Clinical Governance Day 28th January 2015

See here for directions

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Critical Care in the Sky

A review of Aviation Physiology by Dr Yashvi Wimalasena


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Transportation Issues in Prehospital & Retrieval Medicine

This half-hour summary by Dr Brian Burns covers Transportation Issues in Prehospital & Retrieval Medicine


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Prehospital Trauma Education

This talk was presented at the London Trauma Conference in December 2014, by Dr Cliff Reid, Director of Training for Greater Sydney Area HEMS.

Dr Reid explains how the HEMS induction program is crafted, and how it has evolved to include simulation, stress exposure training, perturbation training, and cross training. He reveals how the team has striven to increase the physical, psychological, and functional fidelity of the simulations. He also explains the approach to testing, in which the performance of teams in the focus of assessment, rather than the knowledge of individuals. The ‘educational laboratory’ of HEMS induction is continually a work in progress.

For further information check out the list of references.

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The Retrieval Medicine Environment

This 15 minute talk by HEMS Physician Karel Habig provides an introduction to our working environment for newcomers to prehospital & retrieval medicine

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Winch Operations

This presentation was given at the Retrieval 2014 conference in Glasgow.

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Location location location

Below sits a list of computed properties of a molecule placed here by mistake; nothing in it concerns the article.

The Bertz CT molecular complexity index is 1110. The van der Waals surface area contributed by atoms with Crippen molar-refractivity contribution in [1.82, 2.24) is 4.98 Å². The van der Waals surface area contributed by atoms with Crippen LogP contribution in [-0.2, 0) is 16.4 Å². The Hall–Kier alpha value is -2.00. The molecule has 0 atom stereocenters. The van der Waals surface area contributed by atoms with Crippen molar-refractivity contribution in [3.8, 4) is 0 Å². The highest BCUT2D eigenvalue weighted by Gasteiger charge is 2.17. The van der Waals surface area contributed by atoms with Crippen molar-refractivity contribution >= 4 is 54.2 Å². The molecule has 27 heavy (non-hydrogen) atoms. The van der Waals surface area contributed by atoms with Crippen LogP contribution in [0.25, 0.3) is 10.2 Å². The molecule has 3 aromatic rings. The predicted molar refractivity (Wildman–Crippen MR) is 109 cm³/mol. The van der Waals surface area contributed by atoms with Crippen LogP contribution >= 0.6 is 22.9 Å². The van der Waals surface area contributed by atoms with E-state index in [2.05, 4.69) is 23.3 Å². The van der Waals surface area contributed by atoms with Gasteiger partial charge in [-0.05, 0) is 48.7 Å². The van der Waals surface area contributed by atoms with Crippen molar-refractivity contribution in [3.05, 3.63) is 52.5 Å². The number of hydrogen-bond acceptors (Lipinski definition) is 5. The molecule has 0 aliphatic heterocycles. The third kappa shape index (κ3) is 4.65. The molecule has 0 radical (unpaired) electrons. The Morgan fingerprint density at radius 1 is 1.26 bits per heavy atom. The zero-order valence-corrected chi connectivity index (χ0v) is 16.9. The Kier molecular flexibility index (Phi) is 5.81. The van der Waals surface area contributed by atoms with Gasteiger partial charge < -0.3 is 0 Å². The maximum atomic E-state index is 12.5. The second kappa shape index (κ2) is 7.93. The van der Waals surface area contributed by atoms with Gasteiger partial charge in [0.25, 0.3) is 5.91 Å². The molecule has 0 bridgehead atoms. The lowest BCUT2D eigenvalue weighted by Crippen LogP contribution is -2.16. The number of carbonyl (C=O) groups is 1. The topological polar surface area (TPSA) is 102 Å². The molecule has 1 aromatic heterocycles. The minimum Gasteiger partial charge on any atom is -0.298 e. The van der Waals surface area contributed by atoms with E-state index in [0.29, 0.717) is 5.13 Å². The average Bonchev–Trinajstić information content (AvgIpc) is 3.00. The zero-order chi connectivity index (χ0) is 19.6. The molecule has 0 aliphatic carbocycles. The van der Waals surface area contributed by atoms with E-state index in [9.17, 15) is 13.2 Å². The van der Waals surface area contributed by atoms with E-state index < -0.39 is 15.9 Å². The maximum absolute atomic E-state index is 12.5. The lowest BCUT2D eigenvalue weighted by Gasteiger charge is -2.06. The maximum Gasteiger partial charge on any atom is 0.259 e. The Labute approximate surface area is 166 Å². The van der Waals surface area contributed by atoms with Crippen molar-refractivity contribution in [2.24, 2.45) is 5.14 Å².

Do you know how to give the latitude and longitude of your location when calling emergency services?

Any smartphone can manage it, but you have to know how. Several free apps are available, but you don’t necessarily need them – the phone’s in-built apps can often do the job.

Here’s how to find the “lat and long” on an iPhone (as shown on, applicable at the time of writing in 2014):


So the above coordinates would be read as:

My location is latitude thirty-three degrees, fifty-five minutes, seven seconds South, longitude one hundred fifty degrees, fifty-nine minutes, twenty-three seconds East‘.

Remember exact location is part of the METHANE message to be called in when declaring a major incident.

How precise is this?
A second of latitude is approximately 30 metres. A second of longitude varies in size. At the equator, it is approximately 30 metres, the same size as a second of latitude. The size gradually decreases to zero as the meridians converge at the poles.


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